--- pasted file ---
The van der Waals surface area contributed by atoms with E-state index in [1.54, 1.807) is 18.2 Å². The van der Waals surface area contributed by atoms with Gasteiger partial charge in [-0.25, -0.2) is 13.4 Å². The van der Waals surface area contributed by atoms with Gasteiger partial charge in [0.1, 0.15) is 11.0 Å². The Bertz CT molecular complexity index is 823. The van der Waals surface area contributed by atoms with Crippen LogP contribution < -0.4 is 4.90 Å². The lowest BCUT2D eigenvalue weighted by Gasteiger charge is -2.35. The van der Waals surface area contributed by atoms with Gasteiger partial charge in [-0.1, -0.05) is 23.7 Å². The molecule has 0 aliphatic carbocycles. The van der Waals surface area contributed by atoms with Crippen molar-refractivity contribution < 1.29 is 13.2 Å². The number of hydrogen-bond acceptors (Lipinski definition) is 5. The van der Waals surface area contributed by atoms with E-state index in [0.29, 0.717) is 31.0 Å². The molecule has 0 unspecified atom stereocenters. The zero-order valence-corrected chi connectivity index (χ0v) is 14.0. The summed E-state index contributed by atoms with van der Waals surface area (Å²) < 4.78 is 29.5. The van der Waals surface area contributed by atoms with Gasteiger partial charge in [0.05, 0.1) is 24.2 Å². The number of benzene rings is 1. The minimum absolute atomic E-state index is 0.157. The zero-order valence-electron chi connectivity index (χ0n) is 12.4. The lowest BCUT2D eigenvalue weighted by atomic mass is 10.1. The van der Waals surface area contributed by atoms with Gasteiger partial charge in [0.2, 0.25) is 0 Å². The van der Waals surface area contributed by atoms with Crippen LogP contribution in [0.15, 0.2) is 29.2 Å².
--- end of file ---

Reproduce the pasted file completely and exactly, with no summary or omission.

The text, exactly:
The van der Waals surface area contributed by atoms with E-state index in [1.54, 1.807) is 18.2 Å². The van der Waals surface area contributed by atoms with Gasteiger partial charge in [-0.25, -0.2) is 13.4 Å². The van der Waals surface area contributed by atoms with Gasteiger partial charge in [0.1, 0.15) is 11.0 Å². The Bertz CT molecular complexity index is 823. The van der Waals surface area contributed by atoms with Crippen LogP contribution < -0.4 is 4.90 Å². The lowest BCUT2D eigenvalue weighted by Gasteiger charge is -2.35. The van der Waals surface area contributed by atoms with Gasteiger partial charge in [-0.1, -0.05) is 23.7 Å². The molecule has 0 aliphatic carbocycles. The van der Waals surface area contributed by atoms with Crippen molar-refractivity contribution < 1.29 is 13.2 Å². The number of hydrogen-bond acceptors (Lipinski definition) is 5. The van der Waals surface area contributed by atoms with E-state index in [0.29, 0.717) is 31.0 Å². The molecule has 0 unspecified atom stereocenters. The zero-order valence-corrected chi connectivity index (χ0v) is 14.0. The summed E-state index contributed by atoms with van der Waals surface area (Å²) < 4.78 is 29.5. The van der Waals surface area contributed by atoms with Gasteiger partial charge in [0.05, 0.1) is 24.2 Å². The number of benzene rings is 1. The minimum absolute atomic E-state index is 0.157. The zero-order valence-electron chi connectivity index (χ0n) is 12.4. The lowest BCUT2D eigenvalue weighted by atomic mass is 10.1. The van der Waals surface area contributed by atoms with Gasteiger partial charge in [0.2, 0.25) is 0 Å². The van der Waals surface area contributed by atoms with Crippen LogP contribution in [0.15, 0.2) is 29.2 Å².